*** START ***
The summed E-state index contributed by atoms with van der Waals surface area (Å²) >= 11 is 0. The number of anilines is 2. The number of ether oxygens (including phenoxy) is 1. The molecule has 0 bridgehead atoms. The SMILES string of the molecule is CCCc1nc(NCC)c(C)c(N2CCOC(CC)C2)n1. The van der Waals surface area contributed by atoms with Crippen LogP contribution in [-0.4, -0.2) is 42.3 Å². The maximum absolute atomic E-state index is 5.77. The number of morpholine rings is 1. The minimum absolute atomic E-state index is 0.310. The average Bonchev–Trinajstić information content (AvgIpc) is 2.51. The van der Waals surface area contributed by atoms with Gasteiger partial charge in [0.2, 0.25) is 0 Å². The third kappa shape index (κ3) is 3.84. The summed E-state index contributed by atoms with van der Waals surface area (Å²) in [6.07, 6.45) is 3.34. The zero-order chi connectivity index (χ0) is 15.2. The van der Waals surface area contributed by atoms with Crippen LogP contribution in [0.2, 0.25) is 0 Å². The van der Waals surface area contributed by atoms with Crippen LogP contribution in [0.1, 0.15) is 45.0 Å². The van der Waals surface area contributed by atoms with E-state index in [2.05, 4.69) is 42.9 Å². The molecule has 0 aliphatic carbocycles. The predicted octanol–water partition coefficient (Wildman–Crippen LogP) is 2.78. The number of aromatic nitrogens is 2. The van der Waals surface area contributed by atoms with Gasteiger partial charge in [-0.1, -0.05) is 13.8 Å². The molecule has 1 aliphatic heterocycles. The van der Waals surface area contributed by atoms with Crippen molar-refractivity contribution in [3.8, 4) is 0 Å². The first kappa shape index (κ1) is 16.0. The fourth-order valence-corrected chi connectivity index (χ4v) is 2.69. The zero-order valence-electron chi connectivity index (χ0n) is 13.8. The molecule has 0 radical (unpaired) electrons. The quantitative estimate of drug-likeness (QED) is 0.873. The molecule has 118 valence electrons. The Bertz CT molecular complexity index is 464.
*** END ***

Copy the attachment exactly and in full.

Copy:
The summed E-state index contributed by atoms with van der Waals surface area (Å²) >= 11 is 0. The number of anilines is 2. The number of ether oxygens (including phenoxy) is 1. The molecule has 0 bridgehead atoms. The SMILES string of the molecule is CCCc1nc(NCC)c(C)c(N2CCOC(CC)C2)n1. The van der Waals surface area contributed by atoms with Crippen LogP contribution in [-0.4, -0.2) is 42.3 Å². The maximum absolute atomic E-state index is 5.77. The number of morpholine rings is 1. The minimum absolute atomic E-state index is 0.310. The average Bonchev–Trinajstić information content (AvgIpc) is 2.51. The van der Waals surface area contributed by atoms with Gasteiger partial charge in [0.2, 0.25) is 0 Å². The third kappa shape index (κ3) is 3.84. The summed E-state index contributed by atoms with van der Waals surface area (Å²) in [6.07, 6.45) is 3.34. The zero-order chi connectivity index (χ0) is 15.2. The van der Waals surface area contributed by atoms with Crippen LogP contribution in [0.2, 0.25) is 0 Å². The van der Waals surface area contributed by atoms with Crippen LogP contribution in [0.1, 0.15) is 45.0 Å². The van der Waals surface area contributed by atoms with E-state index in [2.05, 4.69) is 42.9 Å². The molecule has 0 aliphatic carbocycles. The predicted octanol–water partition coefficient (Wildman–Crippen LogP) is 2.78. The number of aromatic nitrogens is 2. The van der Waals surface area contributed by atoms with Gasteiger partial charge in [-0.1, -0.05) is 13.8 Å². The molecule has 1 aliphatic heterocycles. The van der Waals surface area contributed by atoms with Crippen molar-refractivity contribution in [3.8, 4) is 0 Å². The first kappa shape index (κ1) is 16.0. The fourth-order valence-corrected chi connectivity index (χ4v) is 2.69. The zero-order valence-electron chi connectivity index (χ0n) is 13.8. The molecule has 0 radical (unpaired) electrons. The quantitative estimate of drug-likeness (QED) is 0.873. The molecule has 118 valence electrons. The Bertz CT molecular complexity index is 464.